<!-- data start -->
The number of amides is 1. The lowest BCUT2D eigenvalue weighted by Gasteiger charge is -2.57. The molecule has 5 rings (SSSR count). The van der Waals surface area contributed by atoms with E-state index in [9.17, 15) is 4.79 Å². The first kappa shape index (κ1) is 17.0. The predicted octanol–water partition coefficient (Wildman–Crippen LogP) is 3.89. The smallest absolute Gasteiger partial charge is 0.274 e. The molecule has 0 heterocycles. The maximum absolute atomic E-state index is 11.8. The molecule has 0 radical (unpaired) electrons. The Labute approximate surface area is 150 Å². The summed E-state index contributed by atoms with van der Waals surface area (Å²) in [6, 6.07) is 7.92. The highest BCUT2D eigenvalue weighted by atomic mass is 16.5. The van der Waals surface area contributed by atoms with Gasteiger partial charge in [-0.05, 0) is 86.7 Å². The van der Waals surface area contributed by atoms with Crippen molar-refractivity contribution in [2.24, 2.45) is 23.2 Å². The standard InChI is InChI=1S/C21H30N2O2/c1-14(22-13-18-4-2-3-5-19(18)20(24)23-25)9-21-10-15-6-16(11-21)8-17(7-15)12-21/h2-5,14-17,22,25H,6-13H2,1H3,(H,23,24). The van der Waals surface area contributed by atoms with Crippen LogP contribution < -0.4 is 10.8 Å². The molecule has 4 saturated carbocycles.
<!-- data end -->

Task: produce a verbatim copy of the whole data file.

The number of amides is 1. The lowest BCUT2D eigenvalue weighted by Gasteiger charge is -2.57. The molecule has 5 rings (SSSR count). The van der Waals surface area contributed by atoms with E-state index in [9.17, 15) is 4.79 Å². The first kappa shape index (κ1) is 17.0. The predicted octanol–water partition coefficient (Wildman–Crippen LogP) is 3.89. The smallest absolute Gasteiger partial charge is 0.274 e. The molecule has 0 heterocycles. The maximum absolute atomic E-state index is 11.8. The molecule has 0 radical (unpaired) electrons. The Labute approximate surface area is 150 Å². The summed E-state index contributed by atoms with van der Waals surface area (Å²) in [6, 6.07) is 7.92. The highest BCUT2D eigenvalue weighted by atomic mass is 16.5. The van der Waals surface area contributed by atoms with Gasteiger partial charge in [-0.05, 0) is 86.7 Å². The van der Waals surface area contributed by atoms with Crippen molar-refractivity contribution in [2.24, 2.45) is 23.2 Å². The standard InChI is InChI=1S/C21H30N2O2/c1-14(22-13-18-4-2-3-5-19(18)20(24)23-25)9-21-10-15-6-16(11-21)8-17(7-15)12-21/h2-5,14-17,22,25H,6-13H2,1H3,(H,23,24). The van der Waals surface area contributed by atoms with Crippen LogP contribution < -0.4 is 10.8 Å². The molecule has 4 saturated carbocycles.